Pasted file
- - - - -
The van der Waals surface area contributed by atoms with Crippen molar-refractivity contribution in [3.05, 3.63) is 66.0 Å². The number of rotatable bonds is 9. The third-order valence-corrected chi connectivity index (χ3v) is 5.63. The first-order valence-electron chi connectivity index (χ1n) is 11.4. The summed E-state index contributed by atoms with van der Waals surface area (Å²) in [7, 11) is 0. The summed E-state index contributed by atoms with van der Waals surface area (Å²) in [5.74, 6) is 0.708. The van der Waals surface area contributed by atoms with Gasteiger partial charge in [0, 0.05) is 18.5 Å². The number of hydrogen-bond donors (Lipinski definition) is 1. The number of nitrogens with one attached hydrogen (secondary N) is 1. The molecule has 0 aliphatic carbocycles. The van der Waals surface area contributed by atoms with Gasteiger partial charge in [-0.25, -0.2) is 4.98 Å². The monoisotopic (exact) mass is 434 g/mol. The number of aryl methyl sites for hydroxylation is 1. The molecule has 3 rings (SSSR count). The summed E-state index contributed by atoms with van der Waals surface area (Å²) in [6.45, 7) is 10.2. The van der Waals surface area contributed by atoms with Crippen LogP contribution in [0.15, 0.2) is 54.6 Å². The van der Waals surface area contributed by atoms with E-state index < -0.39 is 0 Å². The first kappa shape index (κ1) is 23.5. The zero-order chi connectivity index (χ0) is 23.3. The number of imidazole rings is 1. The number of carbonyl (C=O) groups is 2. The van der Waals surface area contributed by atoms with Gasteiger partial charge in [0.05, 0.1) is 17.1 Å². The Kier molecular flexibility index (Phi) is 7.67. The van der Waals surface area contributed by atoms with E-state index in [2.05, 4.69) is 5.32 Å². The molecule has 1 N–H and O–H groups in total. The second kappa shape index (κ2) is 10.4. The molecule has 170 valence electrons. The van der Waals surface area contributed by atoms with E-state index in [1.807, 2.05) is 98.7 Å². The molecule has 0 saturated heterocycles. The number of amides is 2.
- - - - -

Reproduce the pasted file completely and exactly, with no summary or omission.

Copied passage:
The van der Waals surface area contributed by atoms with Crippen molar-refractivity contribution in [3.05, 3.63) is 66.0 Å². The number of rotatable bonds is 9. The third-order valence-corrected chi connectivity index (χ3v) is 5.63. The first-order valence-electron chi connectivity index (χ1n) is 11.4. The summed E-state index contributed by atoms with van der Waals surface area (Å²) in [7, 11) is 0. The summed E-state index contributed by atoms with van der Waals surface area (Å²) in [5.74, 6) is 0.708. The van der Waals surface area contributed by atoms with Gasteiger partial charge in [0, 0.05) is 18.5 Å². The number of hydrogen-bond donors (Lipinski definition) is 1. The number of nitrogens with one attached hydrogen (secondary N) is 1. The molecule has 0 aliphatic carbocycles. The van der Waals surface area contributed by atoms with Gasteiger partial charge in [-0.25, -0.2) is 4.98 Å². The monoisotopic (exact) mass is 434 g/mol. The number of aryl methyl sites for hydroxylation is 1. The molecule has 3 rings (SSSR count). The summed E-state index contributed by atoms with van der Waals surface area (Å²) in [6.45, 7) is 10.2. The van der Waals surface area contributed by atoms with Crippen LogP contribution in [0.15, 0.2) is 54.6 Å². The van der Waals surface area contributed by atoms with E-state index < -0.39 is 0 Å². The first kappa shape index (κ1) is 23.5. The zero-order chi connectivity index (χ0) is 23.3. The number of imidazole rings is 1. The number of carbonyl (C=O) groups is 2. The van der Waals surface area contributed by atoms with Gasteiger partial charge in [0.05, 0.1) is 17.1 Å². The Kier molecular flexibility index (Phi) is 7.67. The van der Waals surface area contributed by atoms with E-state index in [2.05, 4.69) is 5.32 Å². The molecule has 1 N–H and O–H groups in total. The second kappa shape index (κ2) is 10.4. The molecule has 170 valence electrons. The van der Waals surface area contributed by atoms with E-state index in [1.807, 2.05) is 98.7 Å². The molecule has 0 saturated heterocycles. The number of amides is 2.